A systematic review was made to address the aims listed above. Inclusion criteria: Were included scientific books and articles published between 2003-2013, on scientific journals; in English. Inclusion criteria were also the availability of full-text in English. Exclusion criteria: Were selected but are not discussed in this review articles relating to psychological aspects conducted in non-west culture countries. Were also selected in first instance articles about Cancer- related Fatigue, but weren’t afterwards discussed because Cancer-related fatigue is intended as a iatrogenic symptom due to chemotherapy and radiotherapy.

From macroenvironment to microenvironment

Cancer recent research pointed out some new evidences on cancer biological dynamics, identifying the importance in its origin and metastatic pathway of the so-called “tumor microenvironment”, the set of heterogeneous non cancer cells involved during the course of multistep tumorigenesis (Cancer Stem Cells, Immune Inflammatory Cells, Cancer Associated Fibroblast, Endothelial Cells, Pericyte) as in Hanahan & Weinberg, 2011. The “Hallmarks of Cancer” have been identified including sustaining proliferative signaling, evading growth suppressors, resisting cell death, enabling replicative immortality, inducing angiogenesis, and activating invasion and metastasis. These hallmarks seem to be fostered by inflammation and by its components as cytokine, chemokine, macrophages and leucocytes [8-12].

Research also focused on the “Macroenviroment”, meant as life context of the cancer patient. Evidences have been collected of the causal role stressful life eventand depression should have on higher mortality rate in patient with cancer different for site and type [13-15].

Thus becomes evident the presence of a model of impact of psychosocial stressors able to modulate tumor microenvironment, and through this, cancer progression [2]. The downstream activation of the Sympathetic Nervous System (SNS) and the hypothalamic-pituitary-adrenal axis (HPA) could exert selective physiologic pressures that initiate molecular signaling pathways involved in cancer hallmarks [16-18].

In order to achieve ultimate evidences of this influence “Macroenvironment-Microenvironment”, experimental trials were conducted on animal models (mice and rats) of human cancer (ovarian, skin, colon), making it possible to artificially increase chronic stress. Thus researchers highlighted the effects of stress on tumor growth and, enriching the environment, showed its link to decreased cells proliferation and decreased tumor growth [19- 21].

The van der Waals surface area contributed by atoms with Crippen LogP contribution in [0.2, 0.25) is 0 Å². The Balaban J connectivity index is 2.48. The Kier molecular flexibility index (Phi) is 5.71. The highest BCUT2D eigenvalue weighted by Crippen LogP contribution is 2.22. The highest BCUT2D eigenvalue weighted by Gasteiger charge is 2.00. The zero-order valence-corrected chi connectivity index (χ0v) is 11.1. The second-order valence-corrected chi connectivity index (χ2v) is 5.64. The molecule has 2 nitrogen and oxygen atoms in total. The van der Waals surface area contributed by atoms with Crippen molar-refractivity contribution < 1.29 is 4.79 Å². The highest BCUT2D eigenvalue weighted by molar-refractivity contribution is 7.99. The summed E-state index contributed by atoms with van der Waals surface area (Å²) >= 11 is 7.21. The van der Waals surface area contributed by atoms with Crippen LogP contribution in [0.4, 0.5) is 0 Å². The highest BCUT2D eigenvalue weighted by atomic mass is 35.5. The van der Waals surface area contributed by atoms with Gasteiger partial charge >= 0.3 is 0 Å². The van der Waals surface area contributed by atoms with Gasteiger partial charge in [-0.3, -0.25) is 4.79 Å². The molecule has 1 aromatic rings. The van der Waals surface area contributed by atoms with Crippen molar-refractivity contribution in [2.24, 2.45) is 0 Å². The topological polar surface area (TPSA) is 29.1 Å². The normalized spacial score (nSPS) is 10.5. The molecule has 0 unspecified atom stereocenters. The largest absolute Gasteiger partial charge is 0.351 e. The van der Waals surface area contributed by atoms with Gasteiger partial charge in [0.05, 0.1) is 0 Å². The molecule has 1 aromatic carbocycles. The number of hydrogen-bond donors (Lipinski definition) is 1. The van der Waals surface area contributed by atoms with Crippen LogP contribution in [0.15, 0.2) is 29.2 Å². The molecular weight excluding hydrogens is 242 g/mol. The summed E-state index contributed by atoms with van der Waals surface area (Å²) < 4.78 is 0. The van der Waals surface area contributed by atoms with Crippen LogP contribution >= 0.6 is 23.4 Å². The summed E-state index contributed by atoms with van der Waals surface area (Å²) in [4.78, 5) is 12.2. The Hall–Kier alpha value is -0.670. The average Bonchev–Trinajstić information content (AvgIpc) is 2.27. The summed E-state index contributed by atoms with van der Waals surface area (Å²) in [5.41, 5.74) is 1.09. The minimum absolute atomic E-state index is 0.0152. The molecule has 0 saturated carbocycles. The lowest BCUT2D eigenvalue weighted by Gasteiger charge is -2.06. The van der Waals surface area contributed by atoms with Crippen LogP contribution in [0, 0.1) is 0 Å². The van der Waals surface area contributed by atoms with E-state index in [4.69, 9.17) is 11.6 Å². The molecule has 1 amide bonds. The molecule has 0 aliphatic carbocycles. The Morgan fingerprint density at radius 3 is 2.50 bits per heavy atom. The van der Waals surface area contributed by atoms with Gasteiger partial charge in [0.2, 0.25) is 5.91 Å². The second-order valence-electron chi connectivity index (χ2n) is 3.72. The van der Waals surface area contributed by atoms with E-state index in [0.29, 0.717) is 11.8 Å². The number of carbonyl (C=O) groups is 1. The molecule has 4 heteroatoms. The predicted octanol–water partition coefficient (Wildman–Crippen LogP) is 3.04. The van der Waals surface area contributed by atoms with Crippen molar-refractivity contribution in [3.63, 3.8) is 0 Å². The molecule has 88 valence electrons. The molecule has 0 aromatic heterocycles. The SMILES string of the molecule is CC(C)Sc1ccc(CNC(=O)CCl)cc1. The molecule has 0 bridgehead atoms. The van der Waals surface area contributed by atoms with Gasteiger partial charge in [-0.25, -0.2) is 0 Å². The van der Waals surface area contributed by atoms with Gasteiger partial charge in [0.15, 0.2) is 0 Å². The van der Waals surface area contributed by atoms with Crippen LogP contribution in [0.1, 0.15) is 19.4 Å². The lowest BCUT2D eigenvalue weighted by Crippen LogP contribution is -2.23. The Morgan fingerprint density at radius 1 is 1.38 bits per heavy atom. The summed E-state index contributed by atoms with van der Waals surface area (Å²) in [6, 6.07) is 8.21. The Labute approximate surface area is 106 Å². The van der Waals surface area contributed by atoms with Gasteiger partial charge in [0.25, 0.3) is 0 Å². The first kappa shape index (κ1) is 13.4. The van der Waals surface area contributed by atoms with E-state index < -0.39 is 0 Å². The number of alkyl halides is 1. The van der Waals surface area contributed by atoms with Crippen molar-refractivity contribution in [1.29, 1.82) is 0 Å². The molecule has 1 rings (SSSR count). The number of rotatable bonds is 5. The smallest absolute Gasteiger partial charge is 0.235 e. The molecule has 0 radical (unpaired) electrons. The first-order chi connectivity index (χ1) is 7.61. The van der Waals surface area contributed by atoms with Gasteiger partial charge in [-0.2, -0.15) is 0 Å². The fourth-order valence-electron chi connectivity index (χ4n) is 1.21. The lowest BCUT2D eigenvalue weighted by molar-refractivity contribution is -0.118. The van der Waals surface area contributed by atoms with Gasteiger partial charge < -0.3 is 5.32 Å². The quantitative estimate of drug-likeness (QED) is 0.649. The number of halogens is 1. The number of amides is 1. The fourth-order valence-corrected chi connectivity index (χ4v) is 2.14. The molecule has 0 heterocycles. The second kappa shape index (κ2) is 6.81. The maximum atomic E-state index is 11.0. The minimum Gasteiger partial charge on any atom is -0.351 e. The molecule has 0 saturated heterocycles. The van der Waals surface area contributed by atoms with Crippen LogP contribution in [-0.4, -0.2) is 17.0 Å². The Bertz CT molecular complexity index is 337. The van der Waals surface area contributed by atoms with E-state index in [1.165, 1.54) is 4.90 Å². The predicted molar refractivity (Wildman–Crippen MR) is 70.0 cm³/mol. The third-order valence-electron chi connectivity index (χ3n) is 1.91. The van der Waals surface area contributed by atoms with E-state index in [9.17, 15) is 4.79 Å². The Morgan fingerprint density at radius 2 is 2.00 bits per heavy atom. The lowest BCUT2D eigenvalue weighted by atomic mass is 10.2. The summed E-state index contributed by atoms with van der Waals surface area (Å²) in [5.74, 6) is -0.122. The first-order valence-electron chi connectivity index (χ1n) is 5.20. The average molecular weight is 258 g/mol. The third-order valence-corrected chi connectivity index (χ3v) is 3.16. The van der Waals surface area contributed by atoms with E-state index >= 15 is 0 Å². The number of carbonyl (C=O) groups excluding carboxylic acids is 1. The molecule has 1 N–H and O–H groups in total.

Glucocorticoids (GCs)

A chronic and unrelenting stress, with an insufficient perceived social support, can deregulate functioning glucocorticoids pathway [22].

In clinical trial “in vivo” on different solid tumor cells (brain, breast, colon, ovary and others) has been observed that pharmacological GCs hormone (i.e. Cortisone) administration could stimulate anti-apoptotic gene expression and antagonize the ability of cancer cytotoxic treatments to induce cell death [23].

An experiment conducted on rats genetically prone to mammary tumor formation, the social environment influence on cancer progression and malignancy was examined. Isolated animals did develop significant dysregulation of cortisol responses to everyday stressors. Corticosterone response to an acute stressor was enhanced and recovery was markedly delayed, associated with increased mammary tumor progression [24].

Flattened cortisol circadian levels in metastatic breast patients, might be related to tumor burden and linked to specific psychological conditions [22]. In presurgical breast cancer patients, distress and avoidant coping were related to flattened diurnal cortisol rhythms; given that circadian cycles regulate tumor growth, this could highlight possible psychosocial effects in cancer-related circadian disruption [25].

GCs effect on tumor progression also through the microenvironment, affecting tumor-stroma cells, with a notable role in tumor invasion and migration [26,27]. GCs also influence tumor progression deregulating immune system and systemic metabolism [28,29].

Catecholamine

Epinephrine (E), Norepinephrine (NE) and Dopamine (DA) affect almost each phase of the metastatic cascade. Angiogenesis: In a model of orthotopicallyxenografted human ovarian tumors in nude mice, a tumor growth-promoting effect was observed in animals following exposure to chronic stress; this increase in tumor growth was associated with the up-regulation of VEGF, a pro-angiogenic cytokine, in tumor tissues. In vitro studies also demonstrated the NE-mediated secretion of VEGF by ovarian carcinoma cells. In addition, studies have also indicated that NE induces a significant increase in the synthesis and release of other pro-angiogenic factors, including IL-6, other important cytokine [30]. Invasion: in vitro cell migration studies showed that NE is a potent inducer of migratory activity in carcinoma cell lines of colon, prostate, ovarian cancer cells and breast tissue origin, and this finding has been confirmed in a mouse model. That cell migration is mediated by adrenergic receptors and the the beta-blocker adrenergic receptor antagonist drug inhibits the process [31]. Anoikis: in animal model of prostate cancer, E activate an antiapoptotic signaling pathway [32]. However, DA can induce apoptosis, as shown in in vivo and in vitro ovarian cancer cells [33]. Immunity: Catecholamine could effect on the immune system, reducing type1 cytokine, T cells and natural killer cell activity, enabling tumor cells to avoid elimination [33].